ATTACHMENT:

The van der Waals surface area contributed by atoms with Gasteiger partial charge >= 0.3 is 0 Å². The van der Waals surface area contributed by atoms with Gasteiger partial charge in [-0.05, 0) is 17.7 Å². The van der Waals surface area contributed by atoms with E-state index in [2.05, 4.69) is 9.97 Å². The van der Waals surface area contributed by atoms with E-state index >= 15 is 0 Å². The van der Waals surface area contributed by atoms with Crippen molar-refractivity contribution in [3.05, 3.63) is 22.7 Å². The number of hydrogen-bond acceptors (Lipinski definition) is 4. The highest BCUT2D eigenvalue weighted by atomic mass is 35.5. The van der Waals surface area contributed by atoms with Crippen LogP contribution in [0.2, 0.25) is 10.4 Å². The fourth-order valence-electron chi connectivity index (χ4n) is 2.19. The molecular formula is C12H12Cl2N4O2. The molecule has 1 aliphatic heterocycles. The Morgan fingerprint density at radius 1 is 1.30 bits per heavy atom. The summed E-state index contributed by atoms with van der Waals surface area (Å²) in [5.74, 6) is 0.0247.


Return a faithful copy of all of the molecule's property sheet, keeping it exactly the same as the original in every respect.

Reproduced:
The van der Waals surface area contributed by atoms with Gasteiger partial charge >= 0.3 is 0 Å². The van der Waals surface area contributed by atoms with Gasteiger partial charge in [-0.05, 0) is 17.7 Å². The van der Waals surface area contributed by atoms with E-state index in [2.05, 4.69) is 9.97 Å². The van der Waals surface area contributed by atoms with E-state index >= 15 is 0 Å². The van der Waals surface area contributed by atoms with Crippen molar-refractivity contribution in [3.05, 3.63) is 22.7 Å². The number of hydrogen-bond acceptors (Lipinski definition) is 4. The highest BCUT2D eigenvalue weighted by atomic mass is 35.5. The van der Waals surface area contributed by atoms with Crippen LogP contribution in [0.2, 0.25) is 10.4 Å². The fourth-order valence-electron chi connectivity index (χ4n) is 2.19. The molecular formula is C12H12Cl2N4O2. The molecule has 1 aliphatic heterocycles. The Morgan fingerprint density at radius 1 is 1.30 bits per heavy atom. The summed E-state index contributed by atoms with van der Waals surface area (Å²) in [5.74, 6) is 0.0247.